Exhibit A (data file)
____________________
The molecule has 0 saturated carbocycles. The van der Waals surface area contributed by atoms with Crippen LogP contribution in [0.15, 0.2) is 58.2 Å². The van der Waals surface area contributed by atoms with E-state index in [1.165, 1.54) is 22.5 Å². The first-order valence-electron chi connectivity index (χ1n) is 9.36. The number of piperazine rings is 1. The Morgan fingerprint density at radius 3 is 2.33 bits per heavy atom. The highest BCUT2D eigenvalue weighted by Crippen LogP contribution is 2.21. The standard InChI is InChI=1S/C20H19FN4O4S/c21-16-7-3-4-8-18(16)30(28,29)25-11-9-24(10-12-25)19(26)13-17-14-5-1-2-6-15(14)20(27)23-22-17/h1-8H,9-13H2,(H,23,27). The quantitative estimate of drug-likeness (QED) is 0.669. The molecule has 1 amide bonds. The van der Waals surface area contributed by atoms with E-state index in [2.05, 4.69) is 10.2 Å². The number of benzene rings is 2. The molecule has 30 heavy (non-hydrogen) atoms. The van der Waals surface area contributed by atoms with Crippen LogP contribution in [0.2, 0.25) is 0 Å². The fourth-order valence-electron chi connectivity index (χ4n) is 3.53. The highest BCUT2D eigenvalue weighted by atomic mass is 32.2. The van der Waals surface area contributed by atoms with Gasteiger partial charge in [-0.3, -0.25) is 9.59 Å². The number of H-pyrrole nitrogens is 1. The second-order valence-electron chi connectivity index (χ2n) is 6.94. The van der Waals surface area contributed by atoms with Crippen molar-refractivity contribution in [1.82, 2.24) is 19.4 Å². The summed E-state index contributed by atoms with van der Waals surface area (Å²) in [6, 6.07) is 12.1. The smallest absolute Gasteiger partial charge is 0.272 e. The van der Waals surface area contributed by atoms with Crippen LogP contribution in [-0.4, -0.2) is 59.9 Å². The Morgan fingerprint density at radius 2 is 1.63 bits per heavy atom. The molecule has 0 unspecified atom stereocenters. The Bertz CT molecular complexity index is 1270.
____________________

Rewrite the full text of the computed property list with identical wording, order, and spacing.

The molecule has 0 saturated carbocycles. The van der Waals surface area contributed by atoms with Crippen LogP contribution in [0.15, 0.2) is 58.2 Å². The van der Waals surface area contributed by atoms with E-state index in [1.165, 1.54) is 22.5 Å². The first-order valence-electron chi connectivity index (χ1n) is 9.36. The number of piperazine rings is 1. The Morgan fingerprint density at radius 3 is 2.33 bits per heavy atom. The highest BCUT2D eigenvalue weighted by Crippen LogP contribution is 2.21. The standard InChI is InChI=1S/C20H19FN4O4S/c21-16-7-3-4-8-18(16)30(28,29)25-11-9-24(10-12-25)19(26)13-17-14-5-1-2-6-15(14)20(27)23-22-17/h1-8H,9-13H2,(H,23,27). The quantitative estimate of drug-likeness (QED) is 0.669. The molecule has 1 amide bonds. The van der Waals surface area contributed by atoms with E-state index in [2.05, 4.69) is 10.2 Å². The number of benzene rings is 2. The molecule has 30 heavy (non-hydrogen) atoms. The van der Waals surface area contributed by atoms with Crippen LogP contribution in [0.2, 0.25) is 0 Å². The fourth-order valence-electron chi connectivity index (χ4n) is 3.53. The highest BCUT2D eigenvalue weighted by atomic mass is 32.2. The van der Waals surface area contributed by atoms with Gasteiger partial charge in [-0.3, -0.25) is 9.59 Å². The number of H-pyrrole nitrogens is 1. The second-order valence-electron chi connectivity index (χ2n) is 6.94. The van der Waals surface area contributed by atoms with Crippen molar-refractivity contribution in [1.82, 2.24) is 19.4 Å². The summed E-state index contributed by atoms with van der Waals surface area (Å²) in [6, 6.07) is 12.1. The smallest absolute Gasteiger partial charge is 0.272 e. The van der Waals surface area contributed by atoms with Crippen LogP contribution in [-0.4, -0.2) is 59.9 Å². The Morgan fingerprint density at radius 2 is 1.63 bits per heavy atom. The molecule has 0 unspecified atom stereocenters. The Bertz CT molecular complexity index is 1270.